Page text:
“Thou Resemblest Now thy Sin”: Milton’s Spiritual-Aesthetic Translation

In his production of Paradise Lost, John Milton finds himself forced to express in words the physical qualities of objects that have no actual tangible form. Seemingly instinctively, the writer solves his necessity of aesthetic form by transforming the spiritual, moral and behavioral traits of his c...

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Autor Principal: Delgado Chinchilla, Oscar
Formato: Artículo
Idioma: Inglés
Publicado: Escuela de Lenguas Modernas, Universidad de Costa Rica 2014
Materias:
Acceso en línea: http://revistas.ucr.ac.cr/index.php/rlm/article/view/13826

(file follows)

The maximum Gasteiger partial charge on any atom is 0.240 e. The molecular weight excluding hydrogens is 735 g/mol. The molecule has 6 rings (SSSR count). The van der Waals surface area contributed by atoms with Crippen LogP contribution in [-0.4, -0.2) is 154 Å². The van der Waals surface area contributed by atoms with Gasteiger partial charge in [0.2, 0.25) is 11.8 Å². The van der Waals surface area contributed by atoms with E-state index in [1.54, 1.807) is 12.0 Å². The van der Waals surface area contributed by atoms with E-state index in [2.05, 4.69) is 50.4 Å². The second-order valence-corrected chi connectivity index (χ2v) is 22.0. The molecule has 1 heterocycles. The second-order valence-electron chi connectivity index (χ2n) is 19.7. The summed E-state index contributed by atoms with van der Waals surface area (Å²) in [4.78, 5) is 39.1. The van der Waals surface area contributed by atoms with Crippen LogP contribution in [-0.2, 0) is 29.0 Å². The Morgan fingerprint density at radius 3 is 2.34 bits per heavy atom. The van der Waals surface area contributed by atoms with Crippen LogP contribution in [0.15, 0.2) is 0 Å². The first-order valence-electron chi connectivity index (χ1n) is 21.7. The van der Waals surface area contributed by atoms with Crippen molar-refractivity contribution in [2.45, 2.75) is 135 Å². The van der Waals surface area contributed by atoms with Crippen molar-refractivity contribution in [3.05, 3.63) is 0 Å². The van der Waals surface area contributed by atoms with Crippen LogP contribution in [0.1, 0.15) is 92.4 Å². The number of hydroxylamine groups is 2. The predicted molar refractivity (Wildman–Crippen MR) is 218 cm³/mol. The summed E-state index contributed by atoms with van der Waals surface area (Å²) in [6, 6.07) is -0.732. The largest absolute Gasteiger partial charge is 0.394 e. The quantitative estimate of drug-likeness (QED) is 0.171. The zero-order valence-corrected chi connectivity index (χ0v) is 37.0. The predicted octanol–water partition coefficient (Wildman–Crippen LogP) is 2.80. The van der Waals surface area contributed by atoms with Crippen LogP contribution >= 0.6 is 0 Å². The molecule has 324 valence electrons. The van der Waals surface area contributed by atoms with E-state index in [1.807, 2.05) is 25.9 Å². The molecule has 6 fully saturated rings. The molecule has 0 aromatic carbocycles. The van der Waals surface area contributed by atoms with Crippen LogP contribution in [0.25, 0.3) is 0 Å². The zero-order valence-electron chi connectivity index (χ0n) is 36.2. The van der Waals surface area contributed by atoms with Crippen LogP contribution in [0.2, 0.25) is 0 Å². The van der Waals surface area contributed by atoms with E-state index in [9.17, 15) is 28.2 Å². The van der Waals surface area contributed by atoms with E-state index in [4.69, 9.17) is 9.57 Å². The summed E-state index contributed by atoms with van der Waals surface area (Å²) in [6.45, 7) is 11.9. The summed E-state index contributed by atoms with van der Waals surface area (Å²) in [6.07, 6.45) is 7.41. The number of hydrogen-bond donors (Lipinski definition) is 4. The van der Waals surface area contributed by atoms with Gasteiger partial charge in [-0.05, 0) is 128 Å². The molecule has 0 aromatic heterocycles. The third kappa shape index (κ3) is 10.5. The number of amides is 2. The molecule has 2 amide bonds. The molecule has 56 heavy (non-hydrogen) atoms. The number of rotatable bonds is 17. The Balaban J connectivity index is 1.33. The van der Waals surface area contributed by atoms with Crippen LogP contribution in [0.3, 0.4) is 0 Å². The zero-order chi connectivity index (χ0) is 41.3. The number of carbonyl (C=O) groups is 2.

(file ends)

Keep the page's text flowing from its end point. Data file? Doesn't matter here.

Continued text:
http://hdl.handle.net/10669/23576
Sumario: In his production of Paradise Lost, John Milton finds himself forced to express in words the physical qualities of objects that have no actual tangible form. Seemingly instinctively, the writer solves his necessity of aesthetic form by transforming the spiritual, moral and behavioral traits of his characters into physical features that he is able to describe, translating goodness into beauty and evil into ugliness.